By RICARDO CASTILLO
Just last week, Mexican President Andrés Manuel López Obrador (AMLO) extended the presence of soldiers on the streets of the nation to support the efforts of municipal and state police, along with the now-one-year-old National Guard (GN) in the fight against crime.
The move was seen by AMLO’s critics in the conservative press as “unconstitutional” and “illegal.”
Unfortunately for those critics, nobody has filed a suit against the ordinance, so the executive order for five more years of military presence stands.
This decision comes in tandem with the publication by former Mexican President Felipe Calderón Hinojosa of a 500-page-plus book called “Difficult Decisions.” in which he tells an array of anecdotes of the days when he was pushed into sending Mexican troops out of the barracks and onto the streets, declaring “war” on the explosion of the number of criminal organizations nationwide.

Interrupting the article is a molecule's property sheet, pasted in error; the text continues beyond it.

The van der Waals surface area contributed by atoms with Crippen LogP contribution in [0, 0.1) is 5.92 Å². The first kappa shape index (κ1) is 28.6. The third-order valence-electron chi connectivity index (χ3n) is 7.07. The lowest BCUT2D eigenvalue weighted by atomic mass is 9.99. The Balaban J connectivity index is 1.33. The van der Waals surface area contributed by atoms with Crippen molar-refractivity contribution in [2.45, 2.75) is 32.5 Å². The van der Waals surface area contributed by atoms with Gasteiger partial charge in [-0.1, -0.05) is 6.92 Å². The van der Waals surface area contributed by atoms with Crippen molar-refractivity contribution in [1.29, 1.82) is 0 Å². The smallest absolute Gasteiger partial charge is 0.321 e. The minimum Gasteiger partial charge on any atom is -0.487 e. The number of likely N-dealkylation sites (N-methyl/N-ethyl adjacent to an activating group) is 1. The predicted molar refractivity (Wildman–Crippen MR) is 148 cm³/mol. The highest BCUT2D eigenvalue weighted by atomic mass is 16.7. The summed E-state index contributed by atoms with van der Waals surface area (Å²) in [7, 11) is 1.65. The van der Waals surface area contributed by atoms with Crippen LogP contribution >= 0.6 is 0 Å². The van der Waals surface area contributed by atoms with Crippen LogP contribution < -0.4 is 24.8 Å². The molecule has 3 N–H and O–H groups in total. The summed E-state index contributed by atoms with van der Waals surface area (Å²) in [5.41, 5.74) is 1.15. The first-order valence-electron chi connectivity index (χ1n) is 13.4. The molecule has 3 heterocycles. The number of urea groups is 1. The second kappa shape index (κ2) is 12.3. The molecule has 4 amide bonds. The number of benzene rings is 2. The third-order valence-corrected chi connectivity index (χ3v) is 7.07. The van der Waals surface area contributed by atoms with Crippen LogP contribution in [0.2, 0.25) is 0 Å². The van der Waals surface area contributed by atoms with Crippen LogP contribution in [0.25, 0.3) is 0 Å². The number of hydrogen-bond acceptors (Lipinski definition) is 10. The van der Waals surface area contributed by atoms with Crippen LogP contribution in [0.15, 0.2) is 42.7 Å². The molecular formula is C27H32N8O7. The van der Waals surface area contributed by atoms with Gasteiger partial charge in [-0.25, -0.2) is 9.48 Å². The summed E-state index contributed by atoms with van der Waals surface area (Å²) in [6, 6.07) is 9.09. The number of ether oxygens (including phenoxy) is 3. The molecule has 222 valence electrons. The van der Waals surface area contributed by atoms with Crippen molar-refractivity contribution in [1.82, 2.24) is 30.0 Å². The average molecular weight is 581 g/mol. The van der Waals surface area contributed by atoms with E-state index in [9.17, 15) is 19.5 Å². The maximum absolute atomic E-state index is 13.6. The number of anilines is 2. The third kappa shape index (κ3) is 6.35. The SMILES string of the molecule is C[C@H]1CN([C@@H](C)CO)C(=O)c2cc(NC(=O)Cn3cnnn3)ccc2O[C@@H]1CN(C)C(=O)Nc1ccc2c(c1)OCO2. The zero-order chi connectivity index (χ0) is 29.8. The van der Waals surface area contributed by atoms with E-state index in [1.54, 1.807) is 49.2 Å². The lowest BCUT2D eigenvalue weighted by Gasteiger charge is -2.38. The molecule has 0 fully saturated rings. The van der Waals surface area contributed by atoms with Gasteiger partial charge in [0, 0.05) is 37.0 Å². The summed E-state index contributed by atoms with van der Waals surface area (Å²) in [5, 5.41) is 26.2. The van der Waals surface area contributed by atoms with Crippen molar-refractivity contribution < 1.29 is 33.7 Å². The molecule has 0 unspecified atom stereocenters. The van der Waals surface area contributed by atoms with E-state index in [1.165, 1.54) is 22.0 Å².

Calderón was warned by then-outgoing President Vicente Fox not to “mess with the drug traffickers,” a problem Fox left behind as a dubious legacy to Calderón.
Calderón ignored Fox and did mess with them, bringing about a period of more than 12 years of drug wars during the following administrations of President Enrique Peña Nieto and AMLO, who has had to cope with the consequences of Peña Nieto just preserving the status quo, which is why AMLO created the National Guard.
It must be pointed out that now Calderón is trying to help his wife create a new political party called México Libre (literally, Freedom in Mexico).
The National Electoral Institute (INE) is currently discussing whether to award green light and budget for this party to operate under the command of Calderón’s wife, Margarita Zavala.
But in the eyes of many, Calderón is using his wife as a front to regain political power in Mexico.
Calderón’s book and the five-year extension for the Army and Navy to continue backing up security in the nation come in tandem for the obvious reasons that the drug cartels are at each other’s throats, brutally slaughtering one other and giving the nation a bad name abroad.
Another complaint against AMLO for the extension by the conservatives is the most valid one.
For the most part, AMLO did not lie during his electoral campaign about what he would do if elected.